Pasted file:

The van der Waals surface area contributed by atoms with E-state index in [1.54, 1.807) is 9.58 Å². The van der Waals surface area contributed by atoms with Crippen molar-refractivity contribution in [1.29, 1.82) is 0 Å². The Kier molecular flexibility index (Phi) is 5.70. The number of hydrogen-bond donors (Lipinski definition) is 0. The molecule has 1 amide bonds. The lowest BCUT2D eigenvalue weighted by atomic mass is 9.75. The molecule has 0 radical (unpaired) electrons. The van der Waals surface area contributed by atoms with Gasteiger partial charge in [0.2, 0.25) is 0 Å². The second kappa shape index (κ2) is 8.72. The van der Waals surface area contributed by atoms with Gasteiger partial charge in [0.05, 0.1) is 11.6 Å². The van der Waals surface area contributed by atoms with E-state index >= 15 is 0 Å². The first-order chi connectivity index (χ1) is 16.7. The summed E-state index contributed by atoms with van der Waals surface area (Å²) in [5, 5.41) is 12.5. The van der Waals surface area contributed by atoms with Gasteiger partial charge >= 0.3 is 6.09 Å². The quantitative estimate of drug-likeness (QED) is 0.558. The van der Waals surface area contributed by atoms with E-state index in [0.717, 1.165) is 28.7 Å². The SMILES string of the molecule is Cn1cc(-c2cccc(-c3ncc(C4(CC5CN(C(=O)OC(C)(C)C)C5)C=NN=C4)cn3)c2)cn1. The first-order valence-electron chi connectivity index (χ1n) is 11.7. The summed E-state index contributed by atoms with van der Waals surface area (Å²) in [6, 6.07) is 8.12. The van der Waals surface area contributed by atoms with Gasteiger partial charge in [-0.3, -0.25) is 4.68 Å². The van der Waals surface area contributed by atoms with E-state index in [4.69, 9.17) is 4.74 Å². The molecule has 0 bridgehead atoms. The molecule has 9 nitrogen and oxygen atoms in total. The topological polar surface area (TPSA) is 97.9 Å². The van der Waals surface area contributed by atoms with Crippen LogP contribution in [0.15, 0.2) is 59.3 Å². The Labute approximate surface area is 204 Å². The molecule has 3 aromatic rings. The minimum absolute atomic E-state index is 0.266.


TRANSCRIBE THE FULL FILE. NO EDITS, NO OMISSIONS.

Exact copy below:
The van der Waals surface area contributed by atoms with E-state index in [1.54, 1.807) is 9.58 Å². The van der Waals surface area contributed by atoms with Crippen molar-refractivity contribution in [1.29, 1.82) is 0 Å². The Kier molecular flexibility index (Phi) is 5.70. The number of hydrogen-bond donors (Lipinski definition) is 0. The molecule has 1 amide bonds. The lowest BCUT2D eigenvalue weighted by atomic mass is 9.75. The molecule has 0 radical (unpaired) electrons. The van der Waals surface area contributed by atoms with Gasteiger partial charge in [0.2, 0.25) is 0 Å². The second kappa shape index (κ2) is 8.72. The van der Waals surface area contributed by atoms with Gasteiger partial charge in [0.05, 0.1) is 11.6 Å². The van der Waals surface area contributed by atoms with E-state index >= 15 is 0 Å². The first-order chi connectivity index (χ1) is 16.7. The summed E-state index contributed by atoms with van der Waals surface area (Å²) in [5, 5.41) is 12.5. The van der Waals surface area contributed by atoms with Gasteiger partial charge >= 0.3 is 6.09 Å². The quantitative estimate of drug-likeness (QED) is 0.558. The van der Waals surface area contributed by atoms with E-state index in [0.717, 1.165) is 28.7 Å². The SMILES string of the molecule is Cn1cc(-c2cccc(-c3ncc(C4(CC5CN(C(=O)OC(C)(C)C)C5)C=NN=C4)cn3)c2)cn1. The first-order valence-electron chi connectivity index (χ1n) is 11.7. The summed E-state index contributed by atoms with van der Waals surface area (Å²) in [6, 6.07) is 8.12. The van der Waals surface area contributed by atoms with Gasteiger partial charge in [-0.3, -0.25) is 4.68 Å². The van der Waals surface area contributed by atoms with E-state index in [4.69, 9.17) is 4.74 Å². The molecule has 0 bridgehead atoms. The molecule has 9 nitrogen and oxygen atoms in total. The topological polar surface area (TPSA) is 97.9 Å². The van der Waals surface area contributed by atoms with Crippen LogP contribution in [0.15, 0.2) is 59.3 Å². The Labute approximate surface area is 204 Å². The molecule has 3 aromatic rings. The minimum absolute atomic E-state index is 0.266.